“Right action, borne of compassionate, spiritual wisdom, unites.” This is the core axiom of the Pachakuti Mesa Tradition. Distilled down, I see this as a path toward right relationship, not just with all our relations, but with our own selves as well. Right relationship requires that we know ourselves, know who we are called to be. If I am honest, I have struggled with the idea of ‘knowing’ myself, knowing my authentic self. I have struggled with what authenticity means for me, personally. It is a word used to describe something that is a true and faithful representation of what it is supposed to be.
Who are we supposed to be? Moreover, is it the same thing for us today as it was yesterday, or will be tomorrow? These are not simple questions, and there are no simple answers. If, however, we start with understanding why we are who we are, we can work our way back to who we are supposed to be.
In a very general sense, there are two key factors that contribute to who we are: nature and experience. By this I mean, we are born with nature imprinted in our genes but the world that we are exposed to through experience shapes what and how our nature adapts itself to our life needs, and the more stressful the experience, the more impact it has. Real or perceived threats to safety, security, relationship, and sustenance, for example, are all potential sources of life-changing stress, especially when we are children. This was certainly the case for me.
From a neurological perspective, significant breakthroughs in recent years show us exactly how traumatic levels of stress effect how our brains adapt and how these adaptations manifest in personality, behavior, relationships, and health, among other things. So, in a very real sense, we are who we are in large part due to the traumas we have experienced be they big or small, singular or repeated. The question remains, however, is this who we are supposed to be? If not, is it possible to be freed from the traumatic experiences that have shaped who we are so we can become who we are supposed to be?
In short, yes. In fact, a resounding YES!
Yes, we can be free and exercise our innate potential to become more authentically who we are supposed to be. I am not saying this from a theoretical position, but from lived experience. I personally know this to be true. You see, I suffered a severe and life-threatening burn as a young child, which stole my sense of safety, security, and comfort. I walked much of my life as the David Jordan shaped by this trauma. I was anxious, angry, and insecure in my core relationships. Today, however, having done a great deal of transformative work, I walk as Burning Bear, a healer who has claimed the power of my past, who transmuted the hurt, the pain, the life altering suffering into a source of strength. Though some might jokingly disagree, I am far more calm, less anxious, learning to be secure in myself and my relationships. One might even say I am more ‘authentic’. This has been an alchemical transformation to be sure.
Now, of course, this did not and does not just happen. Many years of exploration and soul searching led me down a path toward healing, toward freedom. I had to step outside of being myself and embrace the power of becoming. This is the alchemy. This is the process sought after by so many mystic chemists over the ages of changing base materials into gold. Soulful alchemy is about re-membering into wholeness, about retrieving the parts of Self lost to trauma, and about the expanded consciousness that comes from bringing to the surface and integrating those base materials of Self buried deep within.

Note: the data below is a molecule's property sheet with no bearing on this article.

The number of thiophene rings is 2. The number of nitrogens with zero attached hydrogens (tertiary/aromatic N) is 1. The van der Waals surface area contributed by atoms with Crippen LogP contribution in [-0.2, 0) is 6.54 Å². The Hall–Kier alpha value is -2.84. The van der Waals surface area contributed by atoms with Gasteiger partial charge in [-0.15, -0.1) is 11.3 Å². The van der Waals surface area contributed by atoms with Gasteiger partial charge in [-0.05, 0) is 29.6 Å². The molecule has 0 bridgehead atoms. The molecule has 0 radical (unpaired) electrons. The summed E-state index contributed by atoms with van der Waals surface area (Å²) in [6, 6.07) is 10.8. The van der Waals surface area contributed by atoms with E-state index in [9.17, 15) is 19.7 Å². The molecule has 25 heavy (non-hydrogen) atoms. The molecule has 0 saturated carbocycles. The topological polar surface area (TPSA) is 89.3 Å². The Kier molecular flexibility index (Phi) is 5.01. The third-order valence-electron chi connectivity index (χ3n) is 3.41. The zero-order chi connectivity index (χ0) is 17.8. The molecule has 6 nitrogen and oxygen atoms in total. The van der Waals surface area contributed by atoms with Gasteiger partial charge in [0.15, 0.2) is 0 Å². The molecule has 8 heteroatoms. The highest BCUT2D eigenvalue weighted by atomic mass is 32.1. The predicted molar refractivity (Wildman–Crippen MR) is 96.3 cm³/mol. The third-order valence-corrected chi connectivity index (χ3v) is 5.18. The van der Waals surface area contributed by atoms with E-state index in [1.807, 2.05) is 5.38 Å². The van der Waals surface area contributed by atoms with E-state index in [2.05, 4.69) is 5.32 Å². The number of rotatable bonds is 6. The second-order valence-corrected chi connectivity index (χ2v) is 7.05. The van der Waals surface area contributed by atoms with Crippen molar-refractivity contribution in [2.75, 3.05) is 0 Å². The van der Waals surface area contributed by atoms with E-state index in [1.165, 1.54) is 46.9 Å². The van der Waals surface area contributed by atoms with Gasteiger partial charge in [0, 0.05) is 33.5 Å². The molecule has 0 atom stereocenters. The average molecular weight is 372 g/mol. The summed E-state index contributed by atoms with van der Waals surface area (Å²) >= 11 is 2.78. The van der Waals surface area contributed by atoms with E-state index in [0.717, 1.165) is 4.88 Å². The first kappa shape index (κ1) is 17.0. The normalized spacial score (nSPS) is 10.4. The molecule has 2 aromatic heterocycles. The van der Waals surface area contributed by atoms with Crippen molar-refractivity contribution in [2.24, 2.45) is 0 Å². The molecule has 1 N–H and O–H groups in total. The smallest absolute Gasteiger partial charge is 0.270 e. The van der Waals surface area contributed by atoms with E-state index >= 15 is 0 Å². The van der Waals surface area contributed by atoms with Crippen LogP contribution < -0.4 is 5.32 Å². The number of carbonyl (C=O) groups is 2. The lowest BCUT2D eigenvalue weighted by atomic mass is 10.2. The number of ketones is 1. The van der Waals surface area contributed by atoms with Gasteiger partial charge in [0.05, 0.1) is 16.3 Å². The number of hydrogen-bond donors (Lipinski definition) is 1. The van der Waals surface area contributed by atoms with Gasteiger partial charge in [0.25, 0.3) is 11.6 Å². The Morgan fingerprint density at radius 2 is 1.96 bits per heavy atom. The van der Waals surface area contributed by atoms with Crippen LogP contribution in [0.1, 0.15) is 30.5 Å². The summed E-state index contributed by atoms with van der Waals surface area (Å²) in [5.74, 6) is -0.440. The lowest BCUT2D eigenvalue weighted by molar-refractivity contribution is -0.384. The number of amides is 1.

To do this, I began with a Jungian therapist, who had also apprenticed as a PMT shamanic practitioner. A powerful combination. Jungian Psychology is a process of psycho-spiritual healing where Self is restored to wholeness, called ‘Individuation’, based upon transformation through expanded consciousness. Similarly, shamanism could be described as a form of psycho-spiritual healing of Self through a restoration of wholeness derived from expanded consciousness. The therapist skillfully wove the two approaches together with the goal being to strip away the layers of psychic scarring and the residue of a wounded life so that the recovery of those lost and forgotten star-lit crystal gems of Self was possible. In other words, the way was made, is made, through intention and skilled ceremonial craft that integrates experiences such that what has been lost is restored.
At its heart, individuation is an alchemical process. By this I mean that it transmutes that which is disconnected into an entirely new connected whole, a new reality, a new Self. Jung called this the ‘Magnum Opus’. Though not directly drawn from Jung, this is what initiates of the Pachakuti Mesa Tradition also call ‘The Great Work’. This is the essence of our medicine. PMT is a medicine path of service with a vision of personal and planetary transformation, sourced from celestial guidance, whereby we co-create reality as participants in a collective dream.
If we properly align ourselves and allow it, the Mesa can teach us what it means to live authentically in a way that transcends diachronic time, and the experiences contained therein. The Mesa can reveal to us, through the interplay of the three worlds, the Hanaqpacha, Kaypacha, and Ukhupacha, who and what our true Self is, synchronically, the now and the eternal I AM. In short, when we draw from the Hanaqpacha the guidance of the Originating Mystery’s design for life, and then search for the aspects of Self lost to trauma held within the Ukhupacha, our consciousness expands and re-integration occurs, which makes wholeness possible here and now, in the Kaypacha. “Right action, borne of compassionate, spiritual wisdom, unites.” This, my friends, is alchemy and the path to authentic Self.